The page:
Buy and Grow

Colorado’s Buy-and-Grow vs. Buy-and-Dry Program

Agricultural buy-and-dry occurs when someone purchases land and moves the water into the municipal system. There are mounting fears, however, that permanent dry-up of agricultural lands could potentially cripple the farming industry in Colorado. Alternatively, a buy-and-grow plan would allow farmers to share their water rights with municipalities--essentially a sharing of water rights between rural and urban communities. According to a recent Durango Herald article, with the buy-and-grow plan governments and private interests could help farmers with investments in water-conservation technology and other equipment, thereby helping farmers grow. The farmers would then share the water that they don’t need anymore because of the savings. In the article, Kelly Brough said that “They’re still growing, still producing, they’re more efficient, and they don’t lose their water right.” Brough is the Chief Executive of the Denver Metro Chamber of Commerce (DMCC). At an early October meeting in Denver with state and local water officials, hosted by the DMCC, Brough indicated that the buy-and-grow plan could usher in a new wave of water policy. To view the full article visit the Durango Herald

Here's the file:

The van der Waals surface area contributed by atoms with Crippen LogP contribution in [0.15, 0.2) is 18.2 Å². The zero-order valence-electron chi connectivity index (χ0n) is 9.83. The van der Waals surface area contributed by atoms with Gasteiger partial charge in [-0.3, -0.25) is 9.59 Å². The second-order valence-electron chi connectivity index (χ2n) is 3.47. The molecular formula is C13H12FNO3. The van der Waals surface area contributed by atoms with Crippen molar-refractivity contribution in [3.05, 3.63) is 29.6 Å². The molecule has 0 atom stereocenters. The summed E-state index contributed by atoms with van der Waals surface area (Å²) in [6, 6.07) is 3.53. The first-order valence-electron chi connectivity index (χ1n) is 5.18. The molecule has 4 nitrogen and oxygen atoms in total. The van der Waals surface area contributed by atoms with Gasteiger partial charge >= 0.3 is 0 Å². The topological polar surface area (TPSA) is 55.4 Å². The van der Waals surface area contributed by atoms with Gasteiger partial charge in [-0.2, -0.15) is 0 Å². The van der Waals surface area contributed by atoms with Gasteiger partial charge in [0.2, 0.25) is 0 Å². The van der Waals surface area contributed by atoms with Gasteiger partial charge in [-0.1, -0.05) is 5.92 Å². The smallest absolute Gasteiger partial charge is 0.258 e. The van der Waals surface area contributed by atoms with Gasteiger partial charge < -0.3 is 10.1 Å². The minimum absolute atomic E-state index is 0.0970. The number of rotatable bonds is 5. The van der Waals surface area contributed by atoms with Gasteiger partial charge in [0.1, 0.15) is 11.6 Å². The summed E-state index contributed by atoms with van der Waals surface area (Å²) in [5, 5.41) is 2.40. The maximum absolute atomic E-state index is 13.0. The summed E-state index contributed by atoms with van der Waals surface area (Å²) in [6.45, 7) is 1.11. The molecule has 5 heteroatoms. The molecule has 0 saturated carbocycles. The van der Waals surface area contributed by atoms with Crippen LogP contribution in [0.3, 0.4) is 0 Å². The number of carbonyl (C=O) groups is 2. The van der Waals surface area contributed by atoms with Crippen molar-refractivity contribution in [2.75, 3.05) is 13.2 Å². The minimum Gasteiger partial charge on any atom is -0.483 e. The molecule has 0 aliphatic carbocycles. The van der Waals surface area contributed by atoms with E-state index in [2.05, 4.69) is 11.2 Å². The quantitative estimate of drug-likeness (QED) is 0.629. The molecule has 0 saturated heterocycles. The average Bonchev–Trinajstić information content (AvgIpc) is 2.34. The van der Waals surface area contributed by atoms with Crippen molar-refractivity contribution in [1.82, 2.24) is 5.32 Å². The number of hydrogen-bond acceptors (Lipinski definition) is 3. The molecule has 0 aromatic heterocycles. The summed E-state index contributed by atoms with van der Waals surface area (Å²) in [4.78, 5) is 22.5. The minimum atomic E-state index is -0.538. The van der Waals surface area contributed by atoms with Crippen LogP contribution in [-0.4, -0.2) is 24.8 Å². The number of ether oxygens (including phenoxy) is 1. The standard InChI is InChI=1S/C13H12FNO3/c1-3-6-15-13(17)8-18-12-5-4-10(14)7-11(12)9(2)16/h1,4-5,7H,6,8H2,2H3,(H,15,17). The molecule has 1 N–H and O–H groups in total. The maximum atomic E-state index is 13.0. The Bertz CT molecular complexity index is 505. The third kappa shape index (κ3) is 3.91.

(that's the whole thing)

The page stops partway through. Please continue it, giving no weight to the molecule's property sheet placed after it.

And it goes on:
October 9, 2015--Business leaders pitch water sharing between urban, rural communities (Durango Herald)

Business leaders Thursday said they hope to replace the practice of “buy-and-dry” with “buy-and-grow,” a plan that would allow farmers to share their water rights with municipalities. The idea was proposed at a meeting in Denver with state and local water officials, hosted by the Denver Metro Chamber of Commerce. Kelly Brough, chief executive of the chamber, sa


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